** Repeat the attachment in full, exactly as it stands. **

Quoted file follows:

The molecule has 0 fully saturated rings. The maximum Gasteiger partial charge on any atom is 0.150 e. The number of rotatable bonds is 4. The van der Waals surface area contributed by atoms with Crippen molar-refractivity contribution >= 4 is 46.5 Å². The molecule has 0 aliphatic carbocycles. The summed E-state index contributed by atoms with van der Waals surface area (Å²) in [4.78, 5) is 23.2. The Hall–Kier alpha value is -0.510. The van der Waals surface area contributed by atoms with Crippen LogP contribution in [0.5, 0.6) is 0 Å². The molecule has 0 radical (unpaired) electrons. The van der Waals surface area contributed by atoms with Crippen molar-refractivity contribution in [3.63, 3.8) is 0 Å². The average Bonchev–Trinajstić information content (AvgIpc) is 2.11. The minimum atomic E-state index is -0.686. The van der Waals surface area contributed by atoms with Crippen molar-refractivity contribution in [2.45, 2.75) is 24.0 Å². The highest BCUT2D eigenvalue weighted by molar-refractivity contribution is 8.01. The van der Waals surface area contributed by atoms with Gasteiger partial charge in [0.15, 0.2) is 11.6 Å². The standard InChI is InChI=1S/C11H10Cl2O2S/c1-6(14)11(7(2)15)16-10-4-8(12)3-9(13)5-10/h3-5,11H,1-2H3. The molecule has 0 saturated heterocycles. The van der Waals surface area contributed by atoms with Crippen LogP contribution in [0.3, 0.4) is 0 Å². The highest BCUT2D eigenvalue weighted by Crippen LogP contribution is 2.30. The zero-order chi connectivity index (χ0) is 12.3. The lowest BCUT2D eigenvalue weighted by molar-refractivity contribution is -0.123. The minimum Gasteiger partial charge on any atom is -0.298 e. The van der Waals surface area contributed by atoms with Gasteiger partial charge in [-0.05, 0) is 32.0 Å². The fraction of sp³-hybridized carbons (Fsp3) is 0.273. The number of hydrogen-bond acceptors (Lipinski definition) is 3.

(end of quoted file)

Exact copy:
The molecule has 0 fully saturated rings. The maximum Gasteiger partial charge on any atom is 0.150 e. The number of rotatable bonds is 4. The van der Waals surface area contributed by atoms with Crippen molar-refractivity contribution >= 4 is 46.5 Å². The molecule has 0 aliphatic carbocycles. The summed E-state index contributed by atoms with van der Waals surface area (Å²) in [4.78, 5) is 23.2. The Hall–Kier alpha value is -0.510. The van der Waals surface area contributed by atoms with Crippen LogP contribution in [0.5, 0.6) is 0 Å². The molecule has 0 radical (unpaired) electrons. The van der Waals surface area contributed by atoms with Crippen molar-refractivity contribution in [3.63, 3.8) is 0 Å². The average Bonchev–Trinajstić information content (AvgIpc) is 2.11. The minimum atomic E-state index is -0.686. The van der Waals surface area contributed by atoms with Crippen molar-refractivity contribution in [2.45, 2.75) is 24.0 Å². The highest BCUT2D eigenvalue weighted by molar-refractivity contribution is 8.01. The van der Waals surface area contributed by atoms with Gasteiger partial charge in [0.15, 0.2) is 11.6 Å². The standard InChI is InChI=1S/C11H10Cl2O2S/c1-6(14)11(7(2)15)16-10-4-8(12)3-9(13)5-10/h3-5,11H,1-2H3. The molecule has 0 saturated heterocycles. The van der Waals surface area contributed by atoms with Crippen LogP contribution in [0.3, 0.4) is 0 Å². The highest BCUT2D eigenvalue weighted by Crippen LogP contribution is 2.30. The zero-order chi connectivity index (χ0) is 12.3. The lowest BCUT2D eigenvalue weighted by molar-refractivity contribution is -0.123. The minimum Gasteiger partial charge on any atom is -0.298 e. The van der Waals surface area contributed by atoms with Gasteiger partial charge in [-0.05, 0) is 32.0 Å². The fraction of sp³-hybridized carbons (Fsp3) is 0.273. The number of hydrogen-bond acceptors (Lipinski definition) is 3.